Believed to be one of the highest number of shells fired by a single artillery battery since the Vietnam War, Battery M (Mike) fired a total of 3,557 artillery rounds while in Iraq. “We know we saved lives,” said Captain Mark A. Kiehl, executive officer of Battery M. The Army’s 120mm mortar platoon from 2/7, the “Ghost Battalion,” also fired in direct support of 3/1 when they weren’t needed by their parent unit.
“They were a great comfort to us in clearing the way,” said Buhl, “They delivered a tremendous amount of highly accurate indirect fire for us. We also had armored ambulances (M113s) at our disposal from a Seattle National Guard unit. They did a heck of a job getting our wounded to aid stations without being hit again.”
Fighting Smarter in Fallujah II
Insurgents in Fallujah were not stupid.They fought smarter than their comrades did six months earlier. They waited for Army M1A1 Abrams tanks and Bradley fighting vehicles to pass by before they pounced on Marine infantry following in trace.
“They elected in almost every case not to shoot at Abrams and Bradleys,” said Buhl, “but when they did, they got a belly full of 25mm from Bushmasters on the Bradleys and 120mm HE from the main guns on the Abrams.” Buhl literally bulldozed his way into Fallujah. In addition to attaching a platoon (4) of M1A1 tanks to each rifle company, he also used bulldozers to level buildings and houses used as bunkers by insurgents. Rockets in the Marine arsenal, SMAWs, TOWs, AT-4s and Javelins were used liberally to eliminate pockets of enemy resistance. When the target was too big, Marine aircraft pounded the positions into dust.
The battalion took more than 1,200 prisoners in Fallujah, but Buhl believes his Marines killed approximately 1,000 combatants, who for whatever reason, decided not to surrender over the 16 days of sustained combat we had in the city.
Marines moving into Fallujah encountered a host of obstacles. After the first several days of being pounded relentlessly by Marine air and artillery, the insurgency went underground. They began fighting from bunkers in buildings, rarely venturing outside. Many of the buildings contained caches wired to explode when Marines entered. Two of Buhl’s marines were killed and two others critically wounded when the building they entered suddenly exploded. Insurgents trapped inside opted to commit suicide rather than surrender.
Fallujah was full of foreign fighters. Among the 1,000 or so bodies found on the streets and in the rubble, many carried documents from 16 nations in the Middle East. Fighters from Syria and Saudi Arabia outnumbered other mercenaries.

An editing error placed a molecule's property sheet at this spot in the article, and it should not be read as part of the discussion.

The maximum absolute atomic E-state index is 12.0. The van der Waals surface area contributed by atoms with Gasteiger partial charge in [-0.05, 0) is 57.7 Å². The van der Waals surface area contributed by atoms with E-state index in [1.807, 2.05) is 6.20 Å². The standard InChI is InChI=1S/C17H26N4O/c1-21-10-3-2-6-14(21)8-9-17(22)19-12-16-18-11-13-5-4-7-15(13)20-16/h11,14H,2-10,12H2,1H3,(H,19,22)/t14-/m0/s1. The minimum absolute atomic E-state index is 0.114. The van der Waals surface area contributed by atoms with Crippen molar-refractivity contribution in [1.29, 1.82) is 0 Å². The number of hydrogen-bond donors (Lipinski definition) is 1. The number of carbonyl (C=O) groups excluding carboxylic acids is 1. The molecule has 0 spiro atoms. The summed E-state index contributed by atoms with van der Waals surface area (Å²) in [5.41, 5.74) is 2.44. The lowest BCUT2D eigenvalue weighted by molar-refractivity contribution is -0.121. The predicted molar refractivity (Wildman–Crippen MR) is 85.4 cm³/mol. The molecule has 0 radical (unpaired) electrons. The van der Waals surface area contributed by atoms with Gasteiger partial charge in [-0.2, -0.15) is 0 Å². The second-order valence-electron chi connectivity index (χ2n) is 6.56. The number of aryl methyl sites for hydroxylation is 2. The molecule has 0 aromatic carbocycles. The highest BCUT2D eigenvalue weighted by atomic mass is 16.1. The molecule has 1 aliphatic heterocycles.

“We found documents and in many cases, ID cards, from nearly every country in the Persian Gulf, North Africa and other nations. Many of these people were issued false Iraqi ID. One of the insurgents we killed had five pieces of Turkish identification on his body and one piece of Iraqi identification. The picture on his Iraqi ID card was also on two pieces of Turkish ID. In his pocket he had a letter written in rudimentary German from a Moroccan man to his German wife and children. It was a farewell letter we believe the Turkish man was carrying on behalf of the Moroccan fighter,” said Buhl. The letter read, “If you receive this letter, I am no longer on this earth. I am with God in Heaven. Read the Quran, pray everyday, be good Muslims. If you have any questions contact my family in Morocco at these numbers…”
Through field interrogation, it was learned that some of the fighters in Fallujah had recently arrived in al Anbar Province and had received only a few days of basic training in how to fire a weapon. “They accounted for the majority of those who surrendered, but the rest fought to the death. In the latter days of Fallujah II, the ‘Thundering Third’ came face to face with insurgents who were willing to die. Our battalion lost 23 of America’s finest in Fallujah. We had approximately 250 wounded,” said Buhl with a sense of great loss in his voice. Casualties were more than twice that of Fallujah I. One Marine in 3/1 was wounded four times. He wanted to stay and fight, but Buhl sent the young Leatherneck home. “I told him he had done enough.”
The fighting in Fallujah reminded LtCol Buhl of his World War II friends who described the bunkers, caves and tombs they encountered on Saipan, Iwo Jima and Okinawa in the South Pacific. “Just like they did during WWII, we had to root out the enemy and kill them,” said Buhl, “because like the Japanese, they weren’t surrendering either. The psyops messages we broadcast were ignored. These people were determined to die, and surprisingly, they were very patient.” The last five days of the campaign were vicious, in-your-face kind of combat. Insurgents held their fire until Marines were virtually on top of them. One of them who was captured alive said he wanted to see his enemy face to face.